Living Room and Kitchen, Long Island (Waltz), ca. 1983

35mm format, gelatin-silver prints, overall 1 1/2" x 14" (id#574a)

In this work, not only did I change vantage point considerably from frame to frame, but did a quick retrograde spin at about midpoint and moved into another room.

On my Cartilium website there is a much bigger version of this image, in the section "Urban and Interiors", that can be seen closely by scrolling.
Multi-framed photoassemblage of a cluttered artist's studio.
Photographer's Studio, 2008

Digital photographs, 8 x 46 cm. at 300dpi

A panoramic assemblage of the studio I've kept for years. Not my first panoramic subject with the theme of a fertile chaos.

On my Cartilium website there is an oversized version of this image can be seen by scrolling in the section "Urban and Interiors".  (At that size one can identify quite a few of the works represented elsewhere in this website.)
Brooklyn Bridge, Centenary Celebration
Brooklyn Bridge, Independence Day, 1986

35mm format, type C prints, overall 6 1/4" x 36 1/2" (id#109.1)

The occasion was a rooftop celebration of the centennial of the Statue of Liberty on July 4th, 1986.  The World Trade Center towers are visible at far left.

On my Cartilium website there is a much bigger version of this image in the section "Urban and Interiors" that can be seen closely by scrolling.

Multi-Frame Panoramic Assemblages - Urban Locations and Interiors


As with a previous group, the panoramic assemblages of parks, these are of mixed derivation.  Those with thin black borders (the first six in the sequence) are reproductions of photo assemblages actually made from small enlargements (about 3 1/2" x 5").  The very last, of the Brooklyn Bridge at night (in color), also with thin borders, was made of prints enlarged to 6" x 9" each and then mounted together.  The next to last was taken with a digital camera.  The remainder, with thick black borders, are of contact sheets, of which I made extra sets at the time with the intention of making these miniatures, which are in fact mounted and matted for display.  They make a very different kind of impact this way as opposed to enlarged.  I didn't mind that it was less work than making enlargements, but I don't exclude the possibility.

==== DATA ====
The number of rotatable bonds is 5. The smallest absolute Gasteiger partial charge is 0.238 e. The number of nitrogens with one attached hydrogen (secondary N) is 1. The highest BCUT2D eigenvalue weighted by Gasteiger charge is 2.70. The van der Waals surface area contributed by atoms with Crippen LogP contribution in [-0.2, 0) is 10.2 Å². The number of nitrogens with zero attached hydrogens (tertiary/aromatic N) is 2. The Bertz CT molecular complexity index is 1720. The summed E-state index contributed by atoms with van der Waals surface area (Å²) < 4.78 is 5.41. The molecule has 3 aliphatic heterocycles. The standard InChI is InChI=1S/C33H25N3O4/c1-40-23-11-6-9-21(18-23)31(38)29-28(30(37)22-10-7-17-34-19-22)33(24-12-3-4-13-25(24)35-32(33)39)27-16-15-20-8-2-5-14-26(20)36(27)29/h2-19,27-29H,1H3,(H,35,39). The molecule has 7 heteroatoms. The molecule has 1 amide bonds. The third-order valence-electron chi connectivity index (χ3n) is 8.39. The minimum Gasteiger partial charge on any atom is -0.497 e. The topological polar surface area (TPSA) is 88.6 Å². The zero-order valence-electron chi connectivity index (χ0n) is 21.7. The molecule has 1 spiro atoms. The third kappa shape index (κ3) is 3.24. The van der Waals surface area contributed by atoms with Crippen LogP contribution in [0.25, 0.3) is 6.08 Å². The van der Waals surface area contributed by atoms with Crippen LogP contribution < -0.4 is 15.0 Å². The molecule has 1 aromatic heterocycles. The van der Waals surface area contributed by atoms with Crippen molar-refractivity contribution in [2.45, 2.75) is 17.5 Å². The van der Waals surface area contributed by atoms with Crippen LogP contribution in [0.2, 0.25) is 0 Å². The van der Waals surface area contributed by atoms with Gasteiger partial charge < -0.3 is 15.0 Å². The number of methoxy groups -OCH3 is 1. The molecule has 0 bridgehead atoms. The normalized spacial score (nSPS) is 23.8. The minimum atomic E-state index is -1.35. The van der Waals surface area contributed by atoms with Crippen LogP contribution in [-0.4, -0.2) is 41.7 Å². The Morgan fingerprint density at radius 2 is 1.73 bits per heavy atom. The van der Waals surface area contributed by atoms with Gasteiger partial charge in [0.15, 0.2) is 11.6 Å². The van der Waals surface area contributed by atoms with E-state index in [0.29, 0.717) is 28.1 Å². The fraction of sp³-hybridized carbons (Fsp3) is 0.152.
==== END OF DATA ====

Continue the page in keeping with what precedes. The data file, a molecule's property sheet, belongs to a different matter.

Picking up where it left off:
Photography is a medium that tends to multiply:  the more primary work you do - the taking of photographs - the more secondary (and tertiary, etc.) work you create for yourself.  Therefore every photographer has to decide, given limited resources of time, materials, and storage space, which exposures to carry forward and produce for eventual display, and which to leave in the semi-oblivion of the photographer's personal archive.  Many worthy photographs, as good as the ones that make the cut, have to be left behind. 


A few of these - actually, the ones that suffer most from being crowded left and right in this page design - can be seen quite large on my older website, Cartilium, where you can scroll to the right to view the entire assemblage.  They are:


Living Room and Kitchen, Long Island (Waltz), ca. 1983

Bedroom with Psychedelic Frescoes, Islip, ca. 1982

Brooklyn Bridge, Independence Day, 1986

Photographer's Studio, 2008


© 2014 Allen Schill.  All rights reserved.  No part of this document may be reproduced or used without prior written permission from the author. Anyone is welcome to link to it, or to quote brief passages, but I would like to be notified.

© Copyright Allen Schill